Practicing ArchitecturePracticing Architecture
2010 YAF/COD Ideas Competition
Eric Polite’s third-place entry “The Community Unit,” takes a scalable, programmatic approach to building community amongst disaster survivors. It takes typical trailer massing and dresses it up with smooth, recycled, “vacu-formed” plastic molding that makes each module look a bit like a section of a space station.
These pre-fabricated units bolt and screw together in six succinct steps, and can be assembled in five hours. The long, large strip of unprogrammed living and multipurpose space that takes up most of “The Community Unit’s” footprint provides lots of programmatic flexibility. One unit could install a grocery store here. Another could be a doctor’s office, daycare, or library. Or residents could simply use it as more sleeping space.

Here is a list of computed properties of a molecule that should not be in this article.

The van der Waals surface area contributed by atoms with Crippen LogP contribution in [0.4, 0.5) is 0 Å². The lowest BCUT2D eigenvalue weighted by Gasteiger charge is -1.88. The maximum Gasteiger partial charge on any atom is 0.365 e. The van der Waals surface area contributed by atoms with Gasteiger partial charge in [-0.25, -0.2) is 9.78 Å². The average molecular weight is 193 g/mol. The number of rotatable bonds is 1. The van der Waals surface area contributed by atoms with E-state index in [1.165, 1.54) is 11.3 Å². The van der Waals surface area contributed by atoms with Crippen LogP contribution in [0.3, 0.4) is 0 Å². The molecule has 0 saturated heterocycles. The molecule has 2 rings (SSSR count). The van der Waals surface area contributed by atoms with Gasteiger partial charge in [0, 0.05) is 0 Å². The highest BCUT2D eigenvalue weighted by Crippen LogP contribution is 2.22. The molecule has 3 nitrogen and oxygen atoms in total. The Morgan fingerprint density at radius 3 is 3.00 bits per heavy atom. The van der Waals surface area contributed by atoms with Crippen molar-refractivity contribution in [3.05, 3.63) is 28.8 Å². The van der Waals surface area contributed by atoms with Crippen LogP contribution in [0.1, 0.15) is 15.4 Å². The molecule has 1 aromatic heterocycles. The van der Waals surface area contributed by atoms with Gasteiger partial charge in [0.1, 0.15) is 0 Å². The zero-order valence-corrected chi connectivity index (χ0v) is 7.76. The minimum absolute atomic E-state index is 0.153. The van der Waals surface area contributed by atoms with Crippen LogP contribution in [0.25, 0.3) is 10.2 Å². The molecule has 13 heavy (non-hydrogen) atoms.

Polite’s design doesn’t dictate how people whose lives have been turned upside down might want to live, and understands that they’re probably trying to figure this same thing out, day by day. All this flexibility allows for the installation of basic neighborhood services and functions on-site, building a sense of community ownership and identity. Instead of going to a government distribution point for food and water, neighbors can visit their own community store.
Units can be stacked and configured in many different ways. Polite, a recent graduate of Georgia Tech now living in New Jersey, envisions them as groups of 33 units, stacked up to three levels with a green public terrace and photovoltaic panels on top. The units can also be placed in pairs, or groups of four, with a central courtyard. They can be scaled up to almost any level; one to 100. “It’s almost infinite,” Polite says. --ZM
Each pre-fab Community Unit is made out of recycled plastic and put together in six simple steps. Image courtesy of Eric Polite.